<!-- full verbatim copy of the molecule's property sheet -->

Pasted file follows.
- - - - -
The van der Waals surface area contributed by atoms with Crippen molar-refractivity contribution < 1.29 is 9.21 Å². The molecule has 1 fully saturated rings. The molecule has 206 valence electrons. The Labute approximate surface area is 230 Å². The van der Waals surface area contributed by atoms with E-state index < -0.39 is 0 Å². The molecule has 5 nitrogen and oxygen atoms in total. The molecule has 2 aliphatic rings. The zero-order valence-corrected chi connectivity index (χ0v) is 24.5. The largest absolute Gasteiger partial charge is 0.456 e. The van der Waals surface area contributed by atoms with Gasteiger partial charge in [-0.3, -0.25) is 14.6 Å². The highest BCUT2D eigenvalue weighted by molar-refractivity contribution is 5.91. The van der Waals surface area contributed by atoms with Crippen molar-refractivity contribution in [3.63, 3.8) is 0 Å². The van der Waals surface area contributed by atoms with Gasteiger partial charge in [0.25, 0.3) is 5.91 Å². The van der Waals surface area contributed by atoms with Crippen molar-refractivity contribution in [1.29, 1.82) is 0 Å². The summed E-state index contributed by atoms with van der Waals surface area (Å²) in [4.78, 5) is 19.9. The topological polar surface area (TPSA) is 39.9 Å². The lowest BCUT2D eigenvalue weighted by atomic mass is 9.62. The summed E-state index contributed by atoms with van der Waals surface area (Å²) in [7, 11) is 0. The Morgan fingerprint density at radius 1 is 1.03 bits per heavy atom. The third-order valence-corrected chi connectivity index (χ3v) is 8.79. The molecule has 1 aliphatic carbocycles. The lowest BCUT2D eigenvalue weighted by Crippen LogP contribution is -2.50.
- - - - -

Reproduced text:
The van der Waals surface area contributed by atoms with Crippen molar-refractivity contribution < 1.29 is 9.21 Å². The molecule has 1 fully saturated rings. The molecule has 206 valence electrons. The Labute approximate surface area is 230 Å². The van der Waals surface area contributed by atoms with E-state index < -0.39 is 0 Å². The molecule has 5 nitrogen and oxygen atoms in total. The molecule has 2 aliphatic rings. The zero-order valence-corrected chi connectivity index (χ0v) is 24.5. The largest absolute Gasteiger partial charge is 0.456 e. The van der Waals surface area contributed by atoms with Gasteiger partial charge in [-0.3, -0.25) is 14.6 Å². The highest BCUT2D eigenvalue weighted by molar-refractivity contribution is 5.91. The van der Waals surface area contributed by atoms with Crippen molar-refractivity contribution in [3.63, 3.8) is 0 Å². The van der Waals surface area contributed by atoms with Gasteiger partial charge in [0.25, 0.3) is 5.91 Å². The van der Waals surface area contributed by atoms with Crippen molar-refractivity contribution in [1.29, 1.82) is 0 Å². The summed E-state index contributed by atoms with van der Waals surface area (Å²) in [4.78, 5) is 19.9. The topological polar surface area (TPSA) is 39.9 Å². The lowest BCUT2D eigenvalue weighted by atomic mass is 9.62. The summed E-state index contributed by atoms with van der Waals surface area (Å²) in [7, 11) is 0. The Morgan fingerprint density at radius 1 is 1.03 bits per heavy atom. The third-order valence-corrected chi connectivity index (χ3v) is 8.79. The molecule has 1 aliphatic carbocycles. The lowest BCUT2D eigenvalue weighted by Crippen LogP contribution is -2.50.